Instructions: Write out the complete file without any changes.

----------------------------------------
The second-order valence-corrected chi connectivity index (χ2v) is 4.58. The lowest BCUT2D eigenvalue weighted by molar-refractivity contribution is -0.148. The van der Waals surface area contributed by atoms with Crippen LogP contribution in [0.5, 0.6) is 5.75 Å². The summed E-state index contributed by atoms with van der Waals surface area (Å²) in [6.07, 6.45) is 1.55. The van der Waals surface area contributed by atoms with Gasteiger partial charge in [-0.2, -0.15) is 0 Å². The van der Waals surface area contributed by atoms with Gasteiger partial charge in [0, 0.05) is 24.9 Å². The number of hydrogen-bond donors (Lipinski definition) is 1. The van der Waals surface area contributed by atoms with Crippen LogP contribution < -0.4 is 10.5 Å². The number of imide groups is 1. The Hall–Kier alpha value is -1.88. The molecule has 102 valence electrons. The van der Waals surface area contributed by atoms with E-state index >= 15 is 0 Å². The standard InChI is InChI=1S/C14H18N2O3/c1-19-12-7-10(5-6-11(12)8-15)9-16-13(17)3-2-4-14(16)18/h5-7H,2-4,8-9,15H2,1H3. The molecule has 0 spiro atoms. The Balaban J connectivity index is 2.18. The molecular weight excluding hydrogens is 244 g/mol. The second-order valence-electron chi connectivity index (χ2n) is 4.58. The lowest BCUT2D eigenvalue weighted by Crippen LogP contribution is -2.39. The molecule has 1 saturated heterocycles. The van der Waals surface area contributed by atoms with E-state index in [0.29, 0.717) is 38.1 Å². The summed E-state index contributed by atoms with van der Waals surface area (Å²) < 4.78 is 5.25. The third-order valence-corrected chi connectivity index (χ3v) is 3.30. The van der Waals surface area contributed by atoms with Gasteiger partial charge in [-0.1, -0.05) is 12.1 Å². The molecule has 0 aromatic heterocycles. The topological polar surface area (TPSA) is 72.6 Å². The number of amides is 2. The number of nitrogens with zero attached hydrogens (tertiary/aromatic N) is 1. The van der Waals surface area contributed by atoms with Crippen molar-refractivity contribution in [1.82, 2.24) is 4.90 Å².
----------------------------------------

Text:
The second-order valence-corrected chi connectivity index (χ2v) is 4.58. The lowest BCUT2D eigenvalue weighted by molar-refractivity contribution is -0.148. The van der Waals surface area contributed by atoms with Crippen LogP contribution in [0.5, 0.6) is 5.75 Å². The summed E-state index contributed by atoms with van der Waals surface area (Å²) in [6.07, 6.45) is 1.55. The van der Waals surface area contributed by atoms with Gasteiger partial charge in [-0.2, -0.15) is 0 Å². The van der Waals surface area contributed by atoms with Gasteiger partial charge in [0, 0.05) is 24.9 Å². The number of hydrogen-bond donors (Lipinski definition) is 1. The van der Waals surface area contributed by atoms with Crippen LogP contribution < -0.4 is 10.5 Å². The number of imide groups is 1. The Hall–Kier alpha value is -1.88. The molecule has 102 valence electrons. The van der Waals surface area contributed by atoms with E-state index >= 15 is 0 Å². The standard InChI is InChI=1S/C14H18N2O3/c1-19-12-7-10(5-6-11(12)8-15)9-16-13(17)3-2-4-14(16)18/h5-7H,2-4,8-9,15H2,1H3. The molecule has 0 spiro atoms. The Balaban J connectivity index is 2.18. The molecular weight excluding hydrogens is 244 g/mol. The second-order valence-electron chi connectivity index (χ2n) is 4.58. The lowest BCUT2D eigenvalue weighted by Crippen LogP contribution is -2.39. The molecule has 1 saturated heterocycles. The van der Waals surface area contributed by atoms with E-state index in [0.29, 0.717) is 38.1 Å². The summed E-state index contributed by atoms with van der Waals surface area (Å²) < 4.78 is 5.25. The third-order valence-corrected chi connectivity index (χ3v) is 3.30. The van der Waals surface area contributed by atoms with Gasteiger partial charge in [-0.1, -0.05) is 12.1 Å². The molecule has 0 aromatic heterocycles. The topological polar surface area (TPSA) is 72.6 Å². The number of amides is 2. The number of nitrogens with zero attached hydrogens (tertiary/aromatic N) is 1. The van der Waals surface area contributed by atoms with Crippen molar-refractivity contribution in [1.82, 2.24) is 4.90 Å².